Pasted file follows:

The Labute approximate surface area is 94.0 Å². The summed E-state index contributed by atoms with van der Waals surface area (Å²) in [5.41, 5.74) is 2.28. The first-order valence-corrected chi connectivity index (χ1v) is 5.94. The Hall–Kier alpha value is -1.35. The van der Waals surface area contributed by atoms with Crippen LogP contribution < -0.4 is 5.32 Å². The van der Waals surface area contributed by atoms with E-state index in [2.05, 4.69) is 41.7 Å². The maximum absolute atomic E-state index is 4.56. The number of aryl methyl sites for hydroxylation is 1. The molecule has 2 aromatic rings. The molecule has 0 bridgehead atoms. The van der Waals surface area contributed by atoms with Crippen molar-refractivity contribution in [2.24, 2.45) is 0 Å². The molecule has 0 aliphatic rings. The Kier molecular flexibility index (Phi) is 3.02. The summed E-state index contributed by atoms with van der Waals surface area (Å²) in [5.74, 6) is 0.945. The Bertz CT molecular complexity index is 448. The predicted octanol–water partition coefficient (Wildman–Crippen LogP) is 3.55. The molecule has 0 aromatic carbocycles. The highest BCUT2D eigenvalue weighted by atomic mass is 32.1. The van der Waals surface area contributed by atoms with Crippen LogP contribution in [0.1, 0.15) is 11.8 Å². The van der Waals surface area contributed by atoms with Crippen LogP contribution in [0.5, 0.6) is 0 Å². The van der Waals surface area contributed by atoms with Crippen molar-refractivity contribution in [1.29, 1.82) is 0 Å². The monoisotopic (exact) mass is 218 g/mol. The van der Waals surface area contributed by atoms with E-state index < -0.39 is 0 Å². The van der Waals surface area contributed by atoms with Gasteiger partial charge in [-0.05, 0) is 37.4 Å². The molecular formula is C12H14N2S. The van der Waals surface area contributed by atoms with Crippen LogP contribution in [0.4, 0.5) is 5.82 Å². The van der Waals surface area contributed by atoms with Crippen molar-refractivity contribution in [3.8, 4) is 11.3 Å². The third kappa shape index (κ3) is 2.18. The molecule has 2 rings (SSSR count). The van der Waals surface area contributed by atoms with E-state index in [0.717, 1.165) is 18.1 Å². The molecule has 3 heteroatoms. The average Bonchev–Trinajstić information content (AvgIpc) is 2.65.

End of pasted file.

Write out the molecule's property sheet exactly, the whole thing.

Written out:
The Labute approximate surface area is 94.0 Å². The summed E-state index contributed by atoms with van der Waals surface area (Å²) in [5.41, 5.74) is 2.28. The first-order valence-corrected chi connectivity index (χ1v) is 5.94. The Hall–Kier alpha value is -1.35. The van der Waals surface area contributed by atoms with Crippen LogP contribution < -0.4 is 5.32 Å². The van der Waals surface area contributed by atoms with E-state index in [2.05, 4.69) is 41.7 Å². The maximum absolute atomic E-state index is 4.56. The number of aryl methyl sites for hydroxylation is 1. The molecule has 2 aromatic rings. The molecule has 0 bridgehead atoms. The van der Waals surface area contributed by atoms with Crippen molar-refractivity contribution in [2.24, 2.45) is 0 Å². The molecule has 0 aliphatic rings. The Kier molecular flexibility index (Phi) is 3.02. The summed E-state index contributed by atoms with van der Waals surface area (Å²) in [5.74, 6) is 0.945. The Bertz CT molecular complexity index is 448. The predicted octanol–water partition coefficient (Wildman–Crippen LogP) is 3.55. The molecule has 0 aromatic carbocycles. The highest BCUT2D eigenvalue weighted by atomic mass is 32.1. The van der Waals surface area contributed by atoms with Crippen LogP contribution in [0.1, 0.15) is 11.8 Å². The van der Waals surface area contributed by atoms with Crippen LogP contribution in [0.5, 0.6) is 0 Å². The van der Waals surface area contributed by atoms with Crippen molar-refractivity contribution in [1.29, 1.82) is 0 Å². The monoisotopic (exact) mass is 218 g/mol. The van der Waals surface area contributed by atoms with E-state index < -0.39 is 0 Å². The van der Waals surface area contributed by atoms with Gasteiger partial charge in [-0.05, 0) is 37.4 Å². The molecular formula is C12H14N2S. The van der Waals surface area contributed by atoms with Crippen LogP contribution in [0.4, 0.5) is 5.82 Å². The van der Waals surface area contributed by atoms with Crippen molar-refractivity contribution in [3.8, 4) is 11.3 Å². The third kappa shape index (κ3) is 2.18. The molecule has 2 rings (SSSR count). The van der Waals surface area contributed by atoms with E-state index in [0.717, 1.165) is 18.1 Å². The molecule has 3 heteroatoms. The average Bonchev–Trinajstić information content (AvgIpc) is 2.65.